Joe Dante’s third film was one of Roger Corman’s knockoff films. Corman had a formula and it had a lot to do with seeing what was big or on the verge of big and following suit with lower budgets. And it worked. A lot of well known filmmakers and performers came out of the Corman Machine. Dante, James Cameron, Ron Howard, Martin Scorsese, Gale Anne Hurd and John Sayles are but a few.
The first writing gig for John Sayles, Piranha is the tale of a young private detective named Maggie who is searching for a rich man’s daughter who disappeared on a hiking trip. She meets up with local guide Paul and they find a remote building with a large pool. They suspect maybe there could be bodies in the pool. They find the lever to flush the pool, but get in a struggle with a crazed gentleman who wants to make sure they do not succeed. After they managed to flush the pool, they find two skeletons. Ultimately, it turns out that the pool was full of genetically altered piranha who are making their way down the river eating everything that comes into their path. The river is taking them right to a local summer camp and a grand opening of a resort.
As is to be expected, there is a race against time (Paul’s daughter is at the camp) as Maggie and Paul try to warn everyone. The local mayor wants them jailed, as he does not want to hurt tourism. Did I mention that Piranha was made to cash in on the success of Jaws?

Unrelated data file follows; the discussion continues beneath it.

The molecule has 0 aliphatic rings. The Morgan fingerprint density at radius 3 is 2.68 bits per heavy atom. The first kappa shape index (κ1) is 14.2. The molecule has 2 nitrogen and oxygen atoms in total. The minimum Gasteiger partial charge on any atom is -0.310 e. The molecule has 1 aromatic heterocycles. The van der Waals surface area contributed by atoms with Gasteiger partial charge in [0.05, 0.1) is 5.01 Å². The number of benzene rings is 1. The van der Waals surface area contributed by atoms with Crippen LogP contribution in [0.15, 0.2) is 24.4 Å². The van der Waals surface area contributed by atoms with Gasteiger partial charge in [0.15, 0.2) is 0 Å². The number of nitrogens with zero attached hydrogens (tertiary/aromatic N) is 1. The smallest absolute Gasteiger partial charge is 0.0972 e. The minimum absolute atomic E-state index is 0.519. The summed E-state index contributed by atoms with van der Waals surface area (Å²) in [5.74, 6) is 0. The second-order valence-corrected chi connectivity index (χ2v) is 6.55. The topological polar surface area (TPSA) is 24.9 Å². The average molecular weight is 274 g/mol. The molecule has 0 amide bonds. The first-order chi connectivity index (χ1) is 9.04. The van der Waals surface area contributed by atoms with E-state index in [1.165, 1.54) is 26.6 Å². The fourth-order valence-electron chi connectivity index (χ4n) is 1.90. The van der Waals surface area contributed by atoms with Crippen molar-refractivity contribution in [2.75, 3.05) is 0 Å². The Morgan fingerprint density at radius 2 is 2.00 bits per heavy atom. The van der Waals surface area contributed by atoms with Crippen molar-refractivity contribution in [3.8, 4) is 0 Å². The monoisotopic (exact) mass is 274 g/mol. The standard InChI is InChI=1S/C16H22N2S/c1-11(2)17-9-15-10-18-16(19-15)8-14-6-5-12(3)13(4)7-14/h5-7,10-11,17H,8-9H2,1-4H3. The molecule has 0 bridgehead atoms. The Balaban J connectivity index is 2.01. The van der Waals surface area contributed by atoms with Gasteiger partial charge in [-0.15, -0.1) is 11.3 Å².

Sayles and Dante do not treat this as just a knockoff of a bigger film. They understand the limits of their budget, and center things to work within those boundaries. This results in a fun monster movie that has plenty to enjoy. It is not nearly as exploitative as other Corman films (Corman often had deals with distributors requiring sex scenes and gratuitous nudity) and the gore is low level. The titular piranhas are often unseen or blurry shadows. The attacks often involve people disappearing beneath churning waters.
The cast is enjoyable, especially Corman regulars like Paul Bartel and Dick Miller. Kevin McCarthy is always dependable for the “Maniacal Scientist” role, and he does not let the viewer down here. Piranha has earned it’s cult status, being one of the more clever attempts to take advantage of a hit movie. It manages to avoid simply being an imitation and is quite memorable in it’s own right.